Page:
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Tuesday, 17 July 2018

Customer Service Tips for Therapists

I am sure that you regularly think about your clients and how to help them but do you ever think about 'customer care' in a more business-oriented sense? No? You are not alone. Google 'customer care for therapists' and most of the sites that come up are aimed at physical therapists rather than psychological ones. But we are business owners, and it's something we need to consider. So, with that in mind, I thought I would share a story about customer care.


A story of customer care

My youngest daughter recently had a very unpleasant experience. She had been for a late evening gym session and, as she got changed, all the lights went out, leaving her in pitch blackness. Making her way out of the changing room, she discovered that all the staff had locked up and gone home.

She tried the door, which set off the burglar alarm, but she couldn’t get out. The gym was inside a shopping complex, but no-one from security came to investigate the alarm. She had no phone signal to call us, and there was no note of the security office number anywhere on reception; she finally dialled 999 using the gym's desk phone. The Police rang the security office and eventually, the guard turned up to open the door; altogether, she was trapped for 20 minutes with the alarm blaring loudly the whole time.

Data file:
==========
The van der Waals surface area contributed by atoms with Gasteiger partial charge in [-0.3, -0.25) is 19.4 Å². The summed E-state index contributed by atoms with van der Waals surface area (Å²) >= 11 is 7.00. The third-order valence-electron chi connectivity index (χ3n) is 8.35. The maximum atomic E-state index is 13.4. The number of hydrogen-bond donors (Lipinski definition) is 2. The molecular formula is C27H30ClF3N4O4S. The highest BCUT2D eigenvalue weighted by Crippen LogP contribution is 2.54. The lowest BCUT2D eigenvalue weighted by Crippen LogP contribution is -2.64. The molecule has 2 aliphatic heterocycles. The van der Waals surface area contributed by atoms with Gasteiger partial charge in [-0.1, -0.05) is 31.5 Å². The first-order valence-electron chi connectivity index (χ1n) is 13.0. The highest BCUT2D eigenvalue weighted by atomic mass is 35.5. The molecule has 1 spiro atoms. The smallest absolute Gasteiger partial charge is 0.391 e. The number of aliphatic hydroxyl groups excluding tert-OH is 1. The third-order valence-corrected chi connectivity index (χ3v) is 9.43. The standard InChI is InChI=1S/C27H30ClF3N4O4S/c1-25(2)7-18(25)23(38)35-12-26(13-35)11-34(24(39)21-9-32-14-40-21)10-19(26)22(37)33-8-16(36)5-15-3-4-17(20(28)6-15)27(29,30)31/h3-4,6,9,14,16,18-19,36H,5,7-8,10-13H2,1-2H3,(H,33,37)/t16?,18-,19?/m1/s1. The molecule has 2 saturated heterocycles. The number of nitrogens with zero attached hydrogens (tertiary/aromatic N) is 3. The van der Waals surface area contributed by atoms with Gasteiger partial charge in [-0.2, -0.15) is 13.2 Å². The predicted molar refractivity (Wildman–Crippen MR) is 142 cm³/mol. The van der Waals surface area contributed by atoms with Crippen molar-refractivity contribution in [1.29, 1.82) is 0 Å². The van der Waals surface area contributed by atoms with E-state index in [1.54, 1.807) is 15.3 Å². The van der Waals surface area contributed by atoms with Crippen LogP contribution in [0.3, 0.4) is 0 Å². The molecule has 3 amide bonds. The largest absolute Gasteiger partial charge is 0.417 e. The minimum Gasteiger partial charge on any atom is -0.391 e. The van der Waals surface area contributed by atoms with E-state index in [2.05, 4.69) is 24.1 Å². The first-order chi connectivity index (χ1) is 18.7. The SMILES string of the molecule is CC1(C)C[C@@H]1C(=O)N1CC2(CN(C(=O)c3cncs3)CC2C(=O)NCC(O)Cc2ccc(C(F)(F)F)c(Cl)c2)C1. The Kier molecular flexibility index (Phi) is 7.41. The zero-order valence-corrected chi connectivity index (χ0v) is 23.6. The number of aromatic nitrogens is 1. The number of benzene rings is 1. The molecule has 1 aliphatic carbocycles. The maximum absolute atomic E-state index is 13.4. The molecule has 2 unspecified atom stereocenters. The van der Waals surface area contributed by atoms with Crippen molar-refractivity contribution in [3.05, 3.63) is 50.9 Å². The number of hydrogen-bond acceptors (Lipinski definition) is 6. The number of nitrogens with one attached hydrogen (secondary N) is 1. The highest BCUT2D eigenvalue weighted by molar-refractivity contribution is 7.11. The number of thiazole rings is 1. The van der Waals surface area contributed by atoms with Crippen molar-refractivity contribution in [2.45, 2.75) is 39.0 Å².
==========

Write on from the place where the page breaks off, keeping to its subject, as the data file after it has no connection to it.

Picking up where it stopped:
Naturally enough, she was very distressed. After a few health scares, she had begun to exercise to help manage her anxiety, and this experience had brought about a full-blown panic attack. The security guard’s response, as he left  her just outside the gym door to make her own way home, was ‘I don’t know why you’re still upset, you’re out now!’

She put in a letter of complaint and received an offer of compensation - a few free personal trainer sessions - which she was happy to accept. Unfortunately, they never materialised.  The trainer never got in touch as promised to arrange them, and they weren't added to her account so she could book them herself. After chasing them for a couple of months, she was forced to escalate things to Head Office and cancel her membership. So, an opportunity - and a previously happy customer - lost.


What is customer care?

This got me thinking a lot about customer service, which is not just about providing effective therapy, or even dealing with complaints – it’s also about looking after customers (clients) well so that complaints don’t arise in the first place. And that means the practicalities as well as the therapy.

In my daughter's case, for example, a simple check by the last member of staff to leave (to make sure that everyone had gone) would have avoided the whole catastrophe. That was probably missed because it had started to snow, and no doubt those concerned were thinking about the weather, and their journey home. That's understandable, I suppose, but it shows how important a moment's inattention can be.